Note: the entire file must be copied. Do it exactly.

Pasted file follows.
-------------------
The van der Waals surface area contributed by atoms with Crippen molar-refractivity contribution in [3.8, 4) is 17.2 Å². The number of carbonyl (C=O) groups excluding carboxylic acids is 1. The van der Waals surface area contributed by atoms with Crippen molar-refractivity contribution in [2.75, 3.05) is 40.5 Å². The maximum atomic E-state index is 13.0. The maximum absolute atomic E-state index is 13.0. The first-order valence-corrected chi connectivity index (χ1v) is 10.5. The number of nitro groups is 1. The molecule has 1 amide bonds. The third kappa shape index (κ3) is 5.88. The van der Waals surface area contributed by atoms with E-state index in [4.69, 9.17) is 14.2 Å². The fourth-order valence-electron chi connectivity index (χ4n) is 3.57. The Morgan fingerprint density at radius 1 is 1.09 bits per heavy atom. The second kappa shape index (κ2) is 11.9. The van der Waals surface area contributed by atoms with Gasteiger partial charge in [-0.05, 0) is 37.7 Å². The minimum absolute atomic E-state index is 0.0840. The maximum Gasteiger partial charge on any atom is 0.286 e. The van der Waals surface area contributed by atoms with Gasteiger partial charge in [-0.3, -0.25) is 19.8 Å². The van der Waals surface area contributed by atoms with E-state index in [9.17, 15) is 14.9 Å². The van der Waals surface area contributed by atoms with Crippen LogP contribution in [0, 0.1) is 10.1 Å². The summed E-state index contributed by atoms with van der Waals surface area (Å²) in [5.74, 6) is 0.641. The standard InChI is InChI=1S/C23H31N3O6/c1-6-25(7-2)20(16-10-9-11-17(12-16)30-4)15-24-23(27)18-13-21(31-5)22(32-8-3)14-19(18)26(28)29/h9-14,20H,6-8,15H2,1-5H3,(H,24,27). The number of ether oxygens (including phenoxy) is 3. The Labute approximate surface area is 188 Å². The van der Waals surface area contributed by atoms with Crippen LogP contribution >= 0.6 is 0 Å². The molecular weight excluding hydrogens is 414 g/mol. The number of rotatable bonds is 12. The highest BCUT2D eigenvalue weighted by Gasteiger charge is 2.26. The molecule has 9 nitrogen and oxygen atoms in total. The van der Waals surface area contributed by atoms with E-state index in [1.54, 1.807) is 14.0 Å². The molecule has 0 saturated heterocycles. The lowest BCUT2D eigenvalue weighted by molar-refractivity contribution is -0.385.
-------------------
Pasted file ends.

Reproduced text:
The van der Waals surface area contributed by atoms with Crippen molar-refractivity contribution in [3.8, 4) is 17.2 Å². The number of carbonyl (C=O) groups excluding carboxylic acids is 1. The van der Waals surface area contributed by atoms with Crippen molar-refractivity contribution in [2.75, 3.05) is 40.5 Å². The maximum atomic E-state index is 13.0. The maximum absolute atomic E-state index is 13.0. The first-order valence-corrected chi connectivity index (χ1v) is 10.5. The number of nitro groups is 1. The molecule has 1 amide bonds. The third kappa shape index (κ3) is 5.88. The van der Waals surface area contributed by atoms with E-state index in [4.69, 9.17) is 14.2 Å². The fourth-order valence-electron chi connectivity index (χ4n) is 3.57. The Morgan fingerprint density at radius 1 is 1.09 bits per heavy atom. The second kappa shape index (κ2) is 11.9. The van der Waals surface area contributed by atoms with Gasteiger partial charge in [-0.05, 0) is 37.7 Å². The minimum absolute atomic E-state index is 0.0840. The maximum Gasteiger partial charge on any atom is 0.286 e. The van der Waals surface area contributed by atoms with Gasteiger partial charge in [-0.3, -0.25) is 19.8 Å². The van der Waals surface area contributed by atoms with E-state index in [9.17, 15) is 14.9 Å². The van der Waals surface area contributed by atoms with Crippen LogP contribution in [0, 0.1) is 10.1 Å². The summed E-state index contributed by atoms with van der Waals surface area (Å²) in [5.74, 6) is 0.641. The standard InChI is InChI=1S/C23H31N3O6/c1-6-25(7-2)20(16-10-9-11-17(12-16)30-4)15-24-23(27)18-13-21(31-5)22(32-8-3)14-19(18)26(28)29/h9-14,20H,6-8,15H2,1-5H3,(H,24,27). The number of ether oxygens (including phenoxy) is 3. The Labute approximate surface area is 188 Å². The van der Waals surface area contributed by atoms with Crippen LogP contribution >= 0.6 is 0 Å². The molecular weight excluding hydrogens is 414 g/mol. The number of rotatable bonds is 12. The highest BCUT2D eigenvalue weighted by Gasteiger charge is 2.26. The molecule has 9 nitrogen and oxygen atoms in total. The van der Waals surface area contributed by atoms with E-state index in [1.54, 1.807) is 14.0 Å². The molecule has 0 saturated heterocycles. The lowest BCUT2D eigenvalue weighted by molar-refractivity contribution is -0.385.